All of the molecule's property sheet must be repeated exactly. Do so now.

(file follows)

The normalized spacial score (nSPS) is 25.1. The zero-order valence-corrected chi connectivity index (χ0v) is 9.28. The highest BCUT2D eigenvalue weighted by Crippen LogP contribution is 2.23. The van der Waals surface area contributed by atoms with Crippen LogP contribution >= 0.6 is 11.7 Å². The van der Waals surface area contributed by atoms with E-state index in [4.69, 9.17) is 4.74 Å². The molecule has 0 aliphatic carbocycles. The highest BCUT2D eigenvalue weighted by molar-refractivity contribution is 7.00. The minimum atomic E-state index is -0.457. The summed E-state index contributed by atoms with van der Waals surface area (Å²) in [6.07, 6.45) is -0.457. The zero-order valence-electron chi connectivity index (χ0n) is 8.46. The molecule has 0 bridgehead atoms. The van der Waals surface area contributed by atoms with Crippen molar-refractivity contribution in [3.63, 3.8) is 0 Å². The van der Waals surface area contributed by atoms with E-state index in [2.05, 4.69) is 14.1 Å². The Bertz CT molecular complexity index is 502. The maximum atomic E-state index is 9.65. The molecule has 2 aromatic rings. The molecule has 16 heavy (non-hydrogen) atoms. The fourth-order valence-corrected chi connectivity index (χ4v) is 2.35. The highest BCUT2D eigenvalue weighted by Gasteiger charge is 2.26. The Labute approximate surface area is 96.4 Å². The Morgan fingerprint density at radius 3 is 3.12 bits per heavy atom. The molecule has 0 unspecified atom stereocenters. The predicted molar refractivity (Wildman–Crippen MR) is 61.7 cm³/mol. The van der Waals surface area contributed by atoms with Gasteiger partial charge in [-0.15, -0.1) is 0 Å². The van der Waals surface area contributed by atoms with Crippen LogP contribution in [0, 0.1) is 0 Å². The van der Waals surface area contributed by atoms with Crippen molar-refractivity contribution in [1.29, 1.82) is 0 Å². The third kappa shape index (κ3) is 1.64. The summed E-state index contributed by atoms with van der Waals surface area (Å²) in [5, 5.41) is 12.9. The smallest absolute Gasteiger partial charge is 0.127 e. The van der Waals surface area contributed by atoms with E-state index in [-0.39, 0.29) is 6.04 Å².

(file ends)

The normalized spacial score (nSPS) is 25.1. The zero-order valence-corrected chi connectivity index (χ0v) is 9.28. The highest BCUT2D eigenvalue weighted by Crippen LogP contribution is 2.23. The van der Waals surface area contributed by atoms with Crippen LogP contribution >= 0.6 is 11.7 Å². The van der Waals surface area contributed by atoms with E-state index in [4.69, 9.17) is 4.74 Å². The molecule has 0 aliphatic carbocycles. The highest BCUT2D eigenvalue weighted by molar-refractivity contribution is 7.00. The minimum atomic E-state index is -0.457. The summed E-state index contributed by atoms with van der Waals surface area (Å²) in [6.07, 6.45) is -0.457. The zero-order valence-electron chi connectivity index (χ0n) is 8.46. The molecule has 0 bridgehead atoms. The van der Waals surface area contributed by atoms with Crippen molar-refractivity contribution in [3.63, 3.8) is 0 Å². The van der Waals surface area contributed by atoms with E-state index in [2.05, 4.69) is 14.1 Å². The Bertz CT molecular complexity index is 502. The maximum atomic E-state index is 9.65. The molecule has 2 aromatic rings. The molecule has 16 heavy (non-hydrogen) atoms. The fourth-order valence-corrected chi connectivity index (χ4v) is 2.35. The highest BCUT2D eigenvalue weighted by Gasteiger charge is 2.26. The Labute approximate surface area is 96.4 Å². The Morgan fingerprint density at radius 3 is 3.12 bits per heavy atom. The molecule has 0 unspecified atom stereocenters. The predicted molar refractivity (Wildman–Crippen MR) is 61.7 cm³/mol. The van der Waals surface area contributed by atoms with Gasteiger partial charge in [-0.15, -0.1) is 0 Å². The van der Waals surface area contributed by atoms with Crippen LogP contribution in [0, 0.1) is 0 Å². The van der Waals surface area contributed by atoms with Crippen molar-refractivity contribution in [1.29, 1.82) is 0 Å². The third kappa shape index (κ3) is 1.64. The summed E-state index contributed by atoms with van der Waals surface area (Å²) in [5, 5.41) is 12.9. The smallest absolute Gasteiger partial charge is 0.127 e. The van der Waals surface area contributed by atoms with E-state index in [-0.39, 0.29) is 6.04 Å².